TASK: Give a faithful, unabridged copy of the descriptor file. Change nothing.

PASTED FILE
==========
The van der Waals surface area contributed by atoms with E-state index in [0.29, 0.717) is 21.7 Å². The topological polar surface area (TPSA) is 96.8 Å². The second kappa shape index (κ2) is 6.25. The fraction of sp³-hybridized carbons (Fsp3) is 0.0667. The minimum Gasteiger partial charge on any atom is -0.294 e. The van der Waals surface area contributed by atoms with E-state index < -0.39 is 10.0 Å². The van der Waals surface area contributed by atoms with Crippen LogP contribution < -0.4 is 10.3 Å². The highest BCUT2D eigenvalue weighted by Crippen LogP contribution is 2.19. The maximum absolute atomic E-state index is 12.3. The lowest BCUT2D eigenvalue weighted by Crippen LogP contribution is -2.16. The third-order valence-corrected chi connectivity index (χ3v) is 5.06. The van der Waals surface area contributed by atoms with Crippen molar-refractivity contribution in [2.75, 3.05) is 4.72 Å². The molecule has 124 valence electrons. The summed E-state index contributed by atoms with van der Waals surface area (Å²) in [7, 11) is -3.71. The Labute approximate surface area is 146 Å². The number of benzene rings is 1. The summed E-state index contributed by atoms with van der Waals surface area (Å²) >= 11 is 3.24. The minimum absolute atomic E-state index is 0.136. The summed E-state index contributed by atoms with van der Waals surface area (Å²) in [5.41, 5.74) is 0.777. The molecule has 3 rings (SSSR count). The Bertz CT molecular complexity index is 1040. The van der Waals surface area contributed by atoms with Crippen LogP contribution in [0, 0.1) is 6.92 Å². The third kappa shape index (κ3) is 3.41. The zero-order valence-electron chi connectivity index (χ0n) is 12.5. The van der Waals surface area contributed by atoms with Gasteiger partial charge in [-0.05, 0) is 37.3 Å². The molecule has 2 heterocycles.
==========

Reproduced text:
The van der Waals surface area contributed by atoms with E-state index in [0.29, 0.717) is 21.7 Å². The topological polar surface area (TPSA) is 96.8 Å². The second kappa shape index (κ2) is 6.25. The fraction of sp³-hybridized carbons (Fsp3) is 0.0667. The minimum Gasteiger partial charge on any atom is -0.294 e. The van der Waals surface area contributed by atoms with E-state index < -0.39 is 10.0 Å². The van der Waals surface area contributed by atoms with Crippen LogP contribution < -0.4 is 10.3 Å². The highest BCUT2D eigenvalue weighted by Crippen LogP contribution is 2.19. The maximum absolute atomic E-state index is 12.3. The lowest BCUT2D eigenvalue weighted by Crippen LogP contribution is -2.16. The third-order valence-corrected chi connectivity index (χ3v) is 5.06. The van der Waals surface area contributed by atoms with Crippen molar-refractivity contribution in [2.75, 3.05) is 4.72 Å². The molecule has 124 valence electrons. The summed E-state index contributed by atoms with van der Waals surface area (Å²) in [7, 11) is -3.71. The Labute approximate surface area is 146 Å². The number of benzene rings is 1. The summed E-state index contributed by atoms with van der Waals surface area (Å²) >= 11 is 3.24. The minimum absolute atomic E-state index is 0.136. The summed E-state index contributed by atoms with van der Waals surface area (Å²) in [5.41, 5.74) is 0.777. The molecule has 3 rings (SSSR count). The Bertz CT molecular complexity index is 1040. The van der Waals surface area contributed by atoms with Crippen LogP contribution in [0, 0.1) is 6.92 Å². The third kappa shape index (κ3) is 3.41. The zero-order valence-electron chi connectivity index (χ0n) is 12.5. The van der Waals surface area contributed by atoms with Gasteiger partial charge in [-0.05, 0) is 37.3 Å². The molecule has 2 heterocycles.